About this time Not long after mr Rogers his departure; one mr Ralph Smith and his wif[e] and family Came ouer into the Massachusetts Bay and sojourned att prsent with th[e] stragling people which liued at Nantaskett; heer being a boate off this place put in there on some occation; hee earnestly desired they would Giue him and his pas[sage] for Plymouth and som such thinges as they Could well Carry; haueing before hear[d that] there was likelyhood hee might procure housrome for some time vntill hee should [r]esolue to settle if hee might there or elswhere as God should dispose for hee [was w]eary of being in that vncoth place and in a poor house that would Neither [keep him n]or his Goods dry soe seeing him to be [a Grave man] and [understood] hee had bin a Minnester [though they had no order for any shuch thing, yet they presumed and brought him. He was here accordingly kindly entertained and housed, and had the rest of his goods and servants sente for, and exercised his gifts amongst them, and afterwards was chosen into the ministrie, and so remained for sundrie years.] [33]

    In Anno 1629 a Considerable Number of the bretheren of the Church which were le[ft] in holland were Transported ouer to vs that were of the Church in New England which although it was att About 500lb charge yett it was bourne Chearfully by334 the poor bretheren heer Concerned in It; alsoe about that time seuerall Godly prsons; some wherof had bin of mr Laythorps Church in England and others alsoe Came to vs out of England; soe that wee. becaime through the Goodnes of God pretty335 Numerous and were in the best estate Respecting the Church that wee had as yett bine in New England; Althoug for minnestry it was low with vs;336 for as was before Noted; they had Chosen mr Ralph Smith fore Named to be theire Pastour yett hee proued but a [poor] healp337 to them in that being but of very weake338 prtes in the [ ] of the Minnestry; onely they had a Great healp by theire Reuer[ed] mr Brewster whoe was well Accomplished with Gifts and G[ ] for such worke; they had alsoe some Good healp by a Godly y[ ] Called mr Roger Williams of whom I would Craue libertie to [ ] a few words;

    Mr Roger Williams A man Godly and Zealous (saith mr Brad[ford] haueing Many prsious prtes but very vnsettled in Judgment) Came o[ver first] to the Massachusetts but vpon some discontent; left that place and Came [hither] where hee was frindly entertained according to theire abillitie and exer[cised] his Gifts amonst them; And after some time was Admitted a Member [of the] Church and his teaching well approued for the benifitt thereof (saith h[e) I] Still blesse God and am thankefull to him euen for his sharpest Adm[onitions] & Reproffes soe farr as they agreed with truth; hee this yeer fell [into] some strange oppinions; and from oppinion to practice, which caused some Controuersye between the Church and him; and in the end some disconten[t] on his prte; By occation wherof hee left them somthing abruptly; yett afterwards sued for his dismission to the Church of Salem which w[as] Graunted with some Caution to them Concerning him but hee339 soon fell into more thinges there both to theire and the Gourments trouble and disturbance I shall not need to Name prticulars they are to well knowne now to all though for a time the Church here went vnder some hard sensures by his occation from some that afterwards smarted themselues; But hee is to be pittied and prayed for; And soe I shall leaue the matter and desire the lord to shew him his errors and Reduce him into the way of truth and Giue him a setled Judgment and Constancy in the same; for I hope hee belongs to the Lord;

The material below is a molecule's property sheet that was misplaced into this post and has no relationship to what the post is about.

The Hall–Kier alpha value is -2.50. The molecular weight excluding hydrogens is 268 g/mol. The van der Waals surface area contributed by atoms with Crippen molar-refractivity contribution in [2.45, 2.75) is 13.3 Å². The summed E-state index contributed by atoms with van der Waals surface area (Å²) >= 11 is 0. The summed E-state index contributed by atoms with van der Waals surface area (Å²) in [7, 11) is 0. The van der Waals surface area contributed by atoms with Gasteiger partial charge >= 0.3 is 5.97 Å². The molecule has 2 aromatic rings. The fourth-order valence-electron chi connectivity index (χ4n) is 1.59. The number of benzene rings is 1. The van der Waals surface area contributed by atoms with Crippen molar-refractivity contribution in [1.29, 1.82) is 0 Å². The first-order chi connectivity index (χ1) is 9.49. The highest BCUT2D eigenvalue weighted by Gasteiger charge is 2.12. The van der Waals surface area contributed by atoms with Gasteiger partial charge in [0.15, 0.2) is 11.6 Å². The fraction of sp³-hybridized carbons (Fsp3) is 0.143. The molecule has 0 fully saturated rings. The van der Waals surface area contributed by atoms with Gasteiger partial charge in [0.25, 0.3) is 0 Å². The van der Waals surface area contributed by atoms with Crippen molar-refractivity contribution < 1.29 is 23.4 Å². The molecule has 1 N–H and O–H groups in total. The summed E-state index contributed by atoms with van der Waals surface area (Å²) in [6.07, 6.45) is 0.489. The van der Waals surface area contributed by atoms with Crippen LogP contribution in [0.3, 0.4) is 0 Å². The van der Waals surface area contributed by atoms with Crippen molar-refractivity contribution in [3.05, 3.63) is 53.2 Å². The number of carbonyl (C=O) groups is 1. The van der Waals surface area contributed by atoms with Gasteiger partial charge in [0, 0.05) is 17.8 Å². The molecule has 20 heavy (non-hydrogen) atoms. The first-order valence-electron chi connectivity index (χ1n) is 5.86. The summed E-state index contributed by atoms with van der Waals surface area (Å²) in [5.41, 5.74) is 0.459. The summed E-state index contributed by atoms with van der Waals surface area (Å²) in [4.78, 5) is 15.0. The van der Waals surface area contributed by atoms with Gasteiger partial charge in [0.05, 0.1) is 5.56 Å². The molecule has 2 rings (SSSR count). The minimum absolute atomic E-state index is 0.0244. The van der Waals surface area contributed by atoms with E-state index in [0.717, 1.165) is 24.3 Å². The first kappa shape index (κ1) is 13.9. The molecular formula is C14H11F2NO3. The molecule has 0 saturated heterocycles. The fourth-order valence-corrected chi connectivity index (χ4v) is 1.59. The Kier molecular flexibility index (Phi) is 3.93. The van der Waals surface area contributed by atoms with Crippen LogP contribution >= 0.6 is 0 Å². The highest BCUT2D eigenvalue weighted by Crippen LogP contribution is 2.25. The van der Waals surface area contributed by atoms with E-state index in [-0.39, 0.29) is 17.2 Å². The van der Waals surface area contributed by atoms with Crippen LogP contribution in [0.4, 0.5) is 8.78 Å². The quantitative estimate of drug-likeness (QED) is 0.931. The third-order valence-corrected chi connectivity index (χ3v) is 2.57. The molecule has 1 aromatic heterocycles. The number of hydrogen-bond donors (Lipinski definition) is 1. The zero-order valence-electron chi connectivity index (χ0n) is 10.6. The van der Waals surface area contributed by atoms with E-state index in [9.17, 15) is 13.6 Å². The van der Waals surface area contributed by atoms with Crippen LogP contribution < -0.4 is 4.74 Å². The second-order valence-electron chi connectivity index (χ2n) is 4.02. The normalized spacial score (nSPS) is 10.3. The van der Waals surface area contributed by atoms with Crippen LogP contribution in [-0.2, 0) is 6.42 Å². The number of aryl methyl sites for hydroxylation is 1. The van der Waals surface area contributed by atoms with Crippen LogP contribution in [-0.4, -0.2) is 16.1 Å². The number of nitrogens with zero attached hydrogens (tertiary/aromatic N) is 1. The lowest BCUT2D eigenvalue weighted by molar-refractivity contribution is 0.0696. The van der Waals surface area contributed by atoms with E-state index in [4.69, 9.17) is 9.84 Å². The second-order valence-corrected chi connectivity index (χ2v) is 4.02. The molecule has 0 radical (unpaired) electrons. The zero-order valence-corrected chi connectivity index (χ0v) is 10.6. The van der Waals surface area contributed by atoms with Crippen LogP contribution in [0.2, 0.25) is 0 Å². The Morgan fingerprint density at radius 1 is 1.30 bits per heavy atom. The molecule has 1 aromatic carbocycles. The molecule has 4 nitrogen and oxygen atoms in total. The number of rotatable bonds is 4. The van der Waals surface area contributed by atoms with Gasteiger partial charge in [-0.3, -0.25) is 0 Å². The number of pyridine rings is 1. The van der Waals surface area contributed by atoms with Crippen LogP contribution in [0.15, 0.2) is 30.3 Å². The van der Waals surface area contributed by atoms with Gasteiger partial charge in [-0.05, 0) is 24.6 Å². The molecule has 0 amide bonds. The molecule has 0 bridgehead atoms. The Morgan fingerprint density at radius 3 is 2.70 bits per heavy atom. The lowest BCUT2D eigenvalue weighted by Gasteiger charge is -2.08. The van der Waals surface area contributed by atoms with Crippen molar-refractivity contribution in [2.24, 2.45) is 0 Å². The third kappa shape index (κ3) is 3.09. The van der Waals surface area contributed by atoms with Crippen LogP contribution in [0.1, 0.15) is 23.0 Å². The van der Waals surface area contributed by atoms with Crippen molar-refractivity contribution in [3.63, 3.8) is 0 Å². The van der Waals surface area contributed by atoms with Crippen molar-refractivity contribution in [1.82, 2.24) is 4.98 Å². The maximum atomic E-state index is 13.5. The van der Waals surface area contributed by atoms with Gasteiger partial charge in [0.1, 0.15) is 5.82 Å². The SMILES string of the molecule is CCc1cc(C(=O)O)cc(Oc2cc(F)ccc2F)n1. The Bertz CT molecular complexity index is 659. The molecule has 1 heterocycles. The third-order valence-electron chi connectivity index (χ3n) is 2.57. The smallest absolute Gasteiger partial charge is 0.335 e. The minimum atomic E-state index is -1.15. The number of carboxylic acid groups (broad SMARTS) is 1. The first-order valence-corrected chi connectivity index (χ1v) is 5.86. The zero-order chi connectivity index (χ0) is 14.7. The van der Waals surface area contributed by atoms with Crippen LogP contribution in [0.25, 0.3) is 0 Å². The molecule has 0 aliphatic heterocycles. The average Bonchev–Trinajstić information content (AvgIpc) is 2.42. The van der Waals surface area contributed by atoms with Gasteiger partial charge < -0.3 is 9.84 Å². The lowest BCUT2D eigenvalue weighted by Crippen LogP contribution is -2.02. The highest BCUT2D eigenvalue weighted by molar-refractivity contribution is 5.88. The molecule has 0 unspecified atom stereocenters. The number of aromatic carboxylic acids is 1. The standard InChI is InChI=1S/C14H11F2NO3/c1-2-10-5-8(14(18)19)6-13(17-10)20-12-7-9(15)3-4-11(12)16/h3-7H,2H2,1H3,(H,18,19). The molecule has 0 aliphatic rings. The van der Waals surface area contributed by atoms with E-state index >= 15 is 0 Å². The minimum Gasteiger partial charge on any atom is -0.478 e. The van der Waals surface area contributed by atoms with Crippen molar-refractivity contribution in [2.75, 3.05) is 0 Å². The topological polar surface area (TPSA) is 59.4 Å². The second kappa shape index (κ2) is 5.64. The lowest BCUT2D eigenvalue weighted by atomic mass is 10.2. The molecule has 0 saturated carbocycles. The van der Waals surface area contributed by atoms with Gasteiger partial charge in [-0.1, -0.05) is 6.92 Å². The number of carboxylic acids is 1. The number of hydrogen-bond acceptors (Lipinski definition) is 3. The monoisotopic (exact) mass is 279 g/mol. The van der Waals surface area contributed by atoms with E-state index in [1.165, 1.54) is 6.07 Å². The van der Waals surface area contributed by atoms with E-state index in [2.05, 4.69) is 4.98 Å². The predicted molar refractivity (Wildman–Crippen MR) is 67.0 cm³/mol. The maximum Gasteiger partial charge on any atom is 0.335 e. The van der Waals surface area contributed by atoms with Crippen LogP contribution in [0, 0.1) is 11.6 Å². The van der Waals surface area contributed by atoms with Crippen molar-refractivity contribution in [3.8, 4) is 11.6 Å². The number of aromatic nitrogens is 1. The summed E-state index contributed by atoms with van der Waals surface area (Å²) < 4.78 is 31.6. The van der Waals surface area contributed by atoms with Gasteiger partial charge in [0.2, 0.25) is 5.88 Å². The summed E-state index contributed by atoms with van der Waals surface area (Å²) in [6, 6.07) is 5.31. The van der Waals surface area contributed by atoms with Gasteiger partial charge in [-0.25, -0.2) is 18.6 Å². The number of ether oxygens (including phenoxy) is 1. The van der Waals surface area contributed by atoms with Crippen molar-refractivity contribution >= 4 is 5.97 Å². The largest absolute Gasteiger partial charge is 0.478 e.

Wheras seuerall of those which Came from Leyden Came ouer in the shipps which Came to Salem where mr Indicott had Cheiffe Command and by Infection which Grew amongst the passengers; It spread alsoe in them on shore; of which many died some of the Scirvey and [others of] Infectious340 feauors which Continewed somtime amon[gst them] though our people through Gods Goodnes escaped vpon wh[ich occasion] hee wrote to Plymouth for some healp vnderstanding that th[ere was one] that had skill that way and had Cu[red divers of the scurvie] and others of other deseases by lett[ing blood and other means] [vp]on which his Request [the Governer here sent him unto them, and also write to him, from whom he received an answere; the which, because it is breefe, and shows the begining of their acquaintance, and closing in the truth and ways of God, I thought it not unmeete, nor without use, hear to inserte it; and another showing the begining of their fellowship and church estate ther.] [34]

    Right Worthy Sir

    It is a thinge Not vsuall that servants of one mr: and the same houshold should be strangers And I assure you I desire it Not Nay to speak more plainly I cannot be soe to you; Gods people are all marked with one and the same marke and sealed with one and the same seale and haue for the maine one and the same hart Guided by one and the same speritt of truth; and where this is theire Can be Noe discord Nay heer must needs be sweet harmony and the Request with you I make vnto the Lord that wee may be as Christian Bretheren; vnited by a heauenly and vnfeyned loue bending all our harts and forces in furthering a worke beyond our strength with Reuerence and fear fastening our eyes alwayes on him that onely is able to direct and prosper all our waies I acknowlidge my self much bound to you for youer kind loue and Care in sending mr ffuller amongst vs and Rejoyce much that I am by him satisfyed touching youer Judgments of the outward forme of Gods worshipp; It is as farr as I Can yett Gather; noe other then is warranted by the euidence of truth and the same which I haue professed and Maintained euer since the Lord in Mercye Reveiled himself to mee; being farr from the Comon Report that hath bin spread of you touching that prticular; But Gods Children must not looke for lesse heer below and it is a Great Mercye of God that hee strengthens them to Goe through with it; I shall not Need att this time to be tedious vnto you for God willing I purpose to see youer face shortly; In the mean time I humbly take my leaue of you Comitting you to the Lords blessing and Protection